Text and Photos by Henrylito D. Tacio
Bats are among the most feared creatures on this planet. They are carriers of rabies, one of the deadliest diseases known to man. In the United States, bats are responsible for 7 out of 10 rabies deaths, according to the US Centers for Disease Control and Prevention.
As creatures of the nights, bats had long been associated with witchcraft and demons, both in fable and art. But it wasn’t until Bram Stoker wrote his classic novel, Dracula, in 1897 that bats were linked with vampires for the first time.
While it is true that bats are carriers of the rabies virus, there are other animals that can transmit the disease too. In fact, in up to 99% of cases, domestic dogs are responsible for rabies virus transmission to humans, according to the World Health Organization (WHO).
It is also true that vampire bats suck blood (they actually lap it up rather than suck); there are only three species that partake in the consumption of blood. In fact, there are over a thousand other species that consume insects and fruits. And no, bats cannot transform themselves into human vampires. It happens only in the movies and in fiction.
“Throughout Latin America, vampire bats are believed to cause numerous outbreaks of bovine rabies each year, resulting in high economic losses for ranchers,” write Jacqueline Bellwood and Patricia Morton, science director and director of education, respectively, of Bat Conservation International.
“Negative public perceptions of bats are pervasive as a consequence of the public’s lack of understanding about their economic and ecological roles,” said Krizler C. Tanalgo and Alice Catherine Hughes, who conducted a study on the potential of bat-watching tourism in raising public awareness towards bat conservation in the Philippines.
The Philippines is home to over 78 species of bats, the majority of which are found nowhere else in the world. These include 25 fruit-eating bats and 53 species of insectivorous bats. Fruit bats primarily live in the forests, while insect bats can be found in caves.
The world’s largest bats – the giant golden-crowned flying fox fruit bat (Acerodon jubatus) and the world’s smallest bats – the Philippine bamboo bat (Tylonycteris pachypus) – can be found in the Philippines. The stripe faced fruit bat (Styloctenium mindorensis) is the world’s most recent fruit bat species discovered in Mindoro Island in 2007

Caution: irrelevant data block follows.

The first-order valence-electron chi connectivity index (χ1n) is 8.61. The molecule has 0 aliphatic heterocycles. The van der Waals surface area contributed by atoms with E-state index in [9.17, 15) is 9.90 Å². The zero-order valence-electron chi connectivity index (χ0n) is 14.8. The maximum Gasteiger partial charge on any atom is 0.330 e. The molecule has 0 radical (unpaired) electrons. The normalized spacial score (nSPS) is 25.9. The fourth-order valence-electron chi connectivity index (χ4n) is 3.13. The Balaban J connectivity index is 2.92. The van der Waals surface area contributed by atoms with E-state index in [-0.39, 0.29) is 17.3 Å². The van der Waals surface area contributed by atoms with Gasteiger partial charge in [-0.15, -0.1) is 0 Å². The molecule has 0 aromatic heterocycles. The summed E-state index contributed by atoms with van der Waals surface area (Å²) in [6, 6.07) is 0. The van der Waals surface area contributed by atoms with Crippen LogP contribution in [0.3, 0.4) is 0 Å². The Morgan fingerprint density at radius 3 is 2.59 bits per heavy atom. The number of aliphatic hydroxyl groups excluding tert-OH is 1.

There are several reasons why bats need to be protected rather than feared and killed. The Biodiversity Management Bureau (BMB), a line agency of the Department of Environment and Natural Resources (DENR), cites the following uses of bats:
Pest control: An insectivorous bat can eat insects equivalent to half of their body weight in one night, including pests that cause damage to agricultural crops and mosquitoes. Bats are an ally against dengue fever and malaria.
Fruit pollination: Fruit bats feed on fruits, pollen, and nectar. In doing so, they help in pollinating plants. In Davao Region, bats are key pollinators of the durian and banana; hence they are important to the local economy.
Forest regeneration: Fruit bats are touted as “silent planters.” They disperse seeds of forest plants, thereby helping in the natural regeneration of forest for free. A large amount of money is saved from this free service of bats.
Recreation and tourism: The exit of millions of bats from caves at dusk and the large colonies of flying foxes (large bats) hanging at roosting trees are a sight to behold and serve as an attraction for ecotourism areas. In addition, bat-watching could be a tool to counter the negative public perception about only flying mammals.
The emergence of zoonotic diseases has steadily increased in recent years. Studies show that 75% of these zoonotic diseases can be attributed to pathogens with origins in wildlife reservoirs.
In particular, bats are recognized as important reservoirs for zoonotic viruses, including paramyxoviruses (example: Henipaviruses), filoviruses (Ebola and Marburg viruses), and coronavirus (COVID-19, SARS, and MERS-CoVs) that affect both human beings, livestock, and other wildlife species.
The BMB urges Filipinos to protect bats from preventing the transmission of zoonotic diseases. One way is not to catch or eat bats. “They are not game nor food animals,” the bureau reminds.
Another recommendation: “Refrain from disturbing bats and their cave and forest habitats to keep them away from human settlements and avoid possible interaction with people and livestock.”
Right now, some Filipino scientists are studying bats in order to prevent another pandemic from happening. “What we’re trying to look into are other strains of coronavirus that have the potential to jump to humans,” explained ecologist Phillip Alviola, the leader of the group, who has studied bat viruses for more than a decade.
“If we know the virus itself and we know where it came from, we know how to isolate that virus geographically,” Alviola was quoted as saying by Rappler.
Republic Act 9147